With Bosh continuing to be a useful floor stretcher, but a pretty big non-factor on the inside, the questions about Miami's small-ball approach seem increasingly warranted. As for more specific ones, here's this:
Why is Chris Bosh so bad at receiving lobs?— Ethan Strauss (@SherwoodStrauss) January 9, 2013
We're stumped, too.
Shane Battier: F
If we were grading on a curve, Shane Battier would be in much better shape. His awful performance was surrounded by others, which might have earned him something in the "C" range.
Unfortunately for the Heat's sixth man, there's no curve here.
He gets an "F" for the following obvious reasons: Battier played the most minutes of any Heat reserve (17), missed all three of his shots, grabbed just one rebound and committed two fouls.
Believe it or not, that was the extent of his measurable contributions. And since he didn't do anything notably cerebral or otherwise Shane Battier-esque, we have no choice but to fail him.
Bench Grade: F
Let's keep the failing grades coming!
Joel Anthony was scoreless in 11 minutes, while Ray Allen put up his own goose egg in 16 minutes.
Norris Cole managed five points, but he also had the Heat's worst plus/minus figure, at a pretty impressive (for the wrong reasons) minus-18.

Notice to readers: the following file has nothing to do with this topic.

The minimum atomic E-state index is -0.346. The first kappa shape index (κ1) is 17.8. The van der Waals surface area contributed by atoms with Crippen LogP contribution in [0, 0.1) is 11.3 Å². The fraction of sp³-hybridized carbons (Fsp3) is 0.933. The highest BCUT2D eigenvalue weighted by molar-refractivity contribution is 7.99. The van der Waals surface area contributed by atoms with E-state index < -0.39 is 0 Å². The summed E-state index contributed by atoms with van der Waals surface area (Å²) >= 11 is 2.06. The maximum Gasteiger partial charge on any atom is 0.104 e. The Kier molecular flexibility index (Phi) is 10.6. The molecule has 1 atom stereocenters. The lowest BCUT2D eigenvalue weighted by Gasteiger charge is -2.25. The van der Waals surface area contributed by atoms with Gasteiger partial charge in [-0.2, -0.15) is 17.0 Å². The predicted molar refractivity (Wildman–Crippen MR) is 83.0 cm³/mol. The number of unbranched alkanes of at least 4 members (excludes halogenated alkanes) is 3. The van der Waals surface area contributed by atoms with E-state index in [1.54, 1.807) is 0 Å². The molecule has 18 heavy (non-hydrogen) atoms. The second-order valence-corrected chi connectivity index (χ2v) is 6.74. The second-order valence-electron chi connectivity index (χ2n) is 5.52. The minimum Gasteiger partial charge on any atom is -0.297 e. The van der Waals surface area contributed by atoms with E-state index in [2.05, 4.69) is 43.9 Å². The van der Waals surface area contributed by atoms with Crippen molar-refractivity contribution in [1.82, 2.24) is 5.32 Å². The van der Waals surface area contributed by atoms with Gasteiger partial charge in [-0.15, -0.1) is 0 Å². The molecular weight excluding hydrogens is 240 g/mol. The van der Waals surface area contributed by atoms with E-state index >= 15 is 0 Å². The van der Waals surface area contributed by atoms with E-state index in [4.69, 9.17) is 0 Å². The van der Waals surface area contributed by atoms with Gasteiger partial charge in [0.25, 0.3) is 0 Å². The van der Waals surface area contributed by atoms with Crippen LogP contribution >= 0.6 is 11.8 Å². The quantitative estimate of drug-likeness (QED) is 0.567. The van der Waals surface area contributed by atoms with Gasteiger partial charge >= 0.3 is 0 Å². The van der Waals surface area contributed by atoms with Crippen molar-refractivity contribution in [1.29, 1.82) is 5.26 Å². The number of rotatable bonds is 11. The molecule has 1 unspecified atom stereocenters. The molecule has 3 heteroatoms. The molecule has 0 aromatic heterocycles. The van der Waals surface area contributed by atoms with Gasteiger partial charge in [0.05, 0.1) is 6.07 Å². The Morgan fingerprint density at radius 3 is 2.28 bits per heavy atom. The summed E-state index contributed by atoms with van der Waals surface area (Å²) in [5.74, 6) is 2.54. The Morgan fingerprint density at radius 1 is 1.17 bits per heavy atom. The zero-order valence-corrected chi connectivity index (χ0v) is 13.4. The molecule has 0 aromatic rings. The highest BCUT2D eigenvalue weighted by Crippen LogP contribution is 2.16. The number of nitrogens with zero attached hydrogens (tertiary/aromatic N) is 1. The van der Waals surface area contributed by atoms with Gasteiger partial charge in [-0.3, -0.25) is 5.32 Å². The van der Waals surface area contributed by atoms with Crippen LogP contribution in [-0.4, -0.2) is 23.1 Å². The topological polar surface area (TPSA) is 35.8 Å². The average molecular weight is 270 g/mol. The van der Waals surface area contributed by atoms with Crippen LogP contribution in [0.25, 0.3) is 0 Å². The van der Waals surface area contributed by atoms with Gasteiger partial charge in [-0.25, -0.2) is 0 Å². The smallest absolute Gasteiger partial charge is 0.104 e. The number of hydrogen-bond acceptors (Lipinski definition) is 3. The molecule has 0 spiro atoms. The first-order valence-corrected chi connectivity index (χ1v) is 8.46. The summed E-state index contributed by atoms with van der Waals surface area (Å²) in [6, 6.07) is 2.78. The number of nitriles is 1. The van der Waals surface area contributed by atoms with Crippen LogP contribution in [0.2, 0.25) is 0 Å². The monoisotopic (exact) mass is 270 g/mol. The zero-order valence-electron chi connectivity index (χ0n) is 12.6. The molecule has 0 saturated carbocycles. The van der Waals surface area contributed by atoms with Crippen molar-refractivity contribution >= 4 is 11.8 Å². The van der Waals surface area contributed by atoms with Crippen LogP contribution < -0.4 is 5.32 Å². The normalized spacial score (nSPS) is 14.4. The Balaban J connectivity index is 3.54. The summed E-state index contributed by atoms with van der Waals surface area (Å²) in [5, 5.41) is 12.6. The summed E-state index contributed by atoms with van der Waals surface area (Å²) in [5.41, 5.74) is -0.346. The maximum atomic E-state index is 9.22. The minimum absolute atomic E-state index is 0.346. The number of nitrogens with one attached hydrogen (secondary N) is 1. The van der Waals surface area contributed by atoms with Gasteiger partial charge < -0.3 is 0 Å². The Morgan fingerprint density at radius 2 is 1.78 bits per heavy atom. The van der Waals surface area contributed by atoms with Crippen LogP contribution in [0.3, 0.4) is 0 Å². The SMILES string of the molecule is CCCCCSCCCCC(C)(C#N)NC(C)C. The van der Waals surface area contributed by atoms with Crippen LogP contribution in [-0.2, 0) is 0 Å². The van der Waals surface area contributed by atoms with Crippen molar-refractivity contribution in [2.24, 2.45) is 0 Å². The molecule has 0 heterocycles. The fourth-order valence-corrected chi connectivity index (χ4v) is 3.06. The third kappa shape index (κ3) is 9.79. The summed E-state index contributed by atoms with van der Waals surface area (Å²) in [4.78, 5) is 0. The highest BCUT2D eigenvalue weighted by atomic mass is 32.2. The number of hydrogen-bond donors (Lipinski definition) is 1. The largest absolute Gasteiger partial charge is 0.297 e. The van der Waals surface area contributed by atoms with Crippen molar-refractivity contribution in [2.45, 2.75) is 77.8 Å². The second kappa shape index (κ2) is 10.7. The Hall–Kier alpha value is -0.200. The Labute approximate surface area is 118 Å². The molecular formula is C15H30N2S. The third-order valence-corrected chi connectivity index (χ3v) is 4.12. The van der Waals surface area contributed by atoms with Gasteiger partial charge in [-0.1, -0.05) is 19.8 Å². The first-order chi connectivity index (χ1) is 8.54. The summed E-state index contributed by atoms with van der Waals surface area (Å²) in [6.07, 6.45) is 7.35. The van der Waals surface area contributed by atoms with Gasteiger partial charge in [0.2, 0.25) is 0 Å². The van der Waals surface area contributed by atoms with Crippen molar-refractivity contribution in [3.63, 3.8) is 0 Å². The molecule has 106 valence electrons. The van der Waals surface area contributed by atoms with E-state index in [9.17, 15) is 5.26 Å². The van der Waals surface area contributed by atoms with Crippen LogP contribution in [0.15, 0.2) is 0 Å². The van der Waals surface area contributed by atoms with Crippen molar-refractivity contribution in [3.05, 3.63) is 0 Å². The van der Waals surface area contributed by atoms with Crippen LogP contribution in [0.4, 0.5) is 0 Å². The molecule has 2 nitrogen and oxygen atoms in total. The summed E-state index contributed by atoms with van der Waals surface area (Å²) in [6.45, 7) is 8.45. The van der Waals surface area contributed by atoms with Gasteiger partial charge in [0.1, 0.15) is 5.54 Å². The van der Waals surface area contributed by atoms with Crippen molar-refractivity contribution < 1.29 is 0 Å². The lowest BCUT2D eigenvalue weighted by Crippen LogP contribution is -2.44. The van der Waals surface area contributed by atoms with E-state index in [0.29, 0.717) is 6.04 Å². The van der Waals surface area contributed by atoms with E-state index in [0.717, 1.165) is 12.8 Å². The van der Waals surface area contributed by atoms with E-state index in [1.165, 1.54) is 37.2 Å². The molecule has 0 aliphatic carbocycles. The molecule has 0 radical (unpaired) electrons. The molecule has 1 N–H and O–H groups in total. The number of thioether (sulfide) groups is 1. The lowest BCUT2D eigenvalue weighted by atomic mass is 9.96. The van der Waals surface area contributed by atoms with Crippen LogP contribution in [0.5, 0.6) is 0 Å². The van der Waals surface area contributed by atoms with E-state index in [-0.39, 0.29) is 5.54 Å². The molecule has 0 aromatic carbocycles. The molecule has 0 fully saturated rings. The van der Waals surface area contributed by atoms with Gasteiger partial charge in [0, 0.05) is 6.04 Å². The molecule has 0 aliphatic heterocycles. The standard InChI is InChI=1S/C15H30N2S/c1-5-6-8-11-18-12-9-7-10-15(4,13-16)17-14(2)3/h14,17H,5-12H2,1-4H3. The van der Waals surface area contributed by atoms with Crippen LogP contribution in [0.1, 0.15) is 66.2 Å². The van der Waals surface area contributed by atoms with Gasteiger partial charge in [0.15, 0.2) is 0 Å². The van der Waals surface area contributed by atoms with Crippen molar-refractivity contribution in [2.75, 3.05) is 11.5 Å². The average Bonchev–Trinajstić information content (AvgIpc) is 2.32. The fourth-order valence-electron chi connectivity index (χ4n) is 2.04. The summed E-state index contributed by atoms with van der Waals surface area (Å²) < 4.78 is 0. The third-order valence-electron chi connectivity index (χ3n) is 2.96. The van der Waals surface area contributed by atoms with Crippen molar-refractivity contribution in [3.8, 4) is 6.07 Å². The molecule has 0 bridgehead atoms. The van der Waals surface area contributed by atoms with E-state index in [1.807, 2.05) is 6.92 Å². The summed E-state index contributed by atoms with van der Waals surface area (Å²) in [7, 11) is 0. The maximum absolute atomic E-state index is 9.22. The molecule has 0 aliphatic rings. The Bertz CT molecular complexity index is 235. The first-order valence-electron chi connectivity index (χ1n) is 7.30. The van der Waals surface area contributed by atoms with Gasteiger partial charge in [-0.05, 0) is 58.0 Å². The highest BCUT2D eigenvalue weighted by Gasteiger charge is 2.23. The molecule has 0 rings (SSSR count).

In the interest of completeness, we'll mention that Mike Miller scored three points on 1-of-3 shooting. Hurray, Mike!
On a more serious note, Miami's ongoing failure to get anything close to consistent production off the bench is a very real issue. There's already an immense amount of pressure on Miami's big-name trio, and it seems as though every one of them has to have a good game for the Heat to win.
That's not a sustainable model.
Everyone seems to forget that the Heat had postseason success last year because the reserves complemented the stars with good defense and timely threes. Those two things are totally absent among Miami's subs this year—and especially of late.
Can we just move on, please?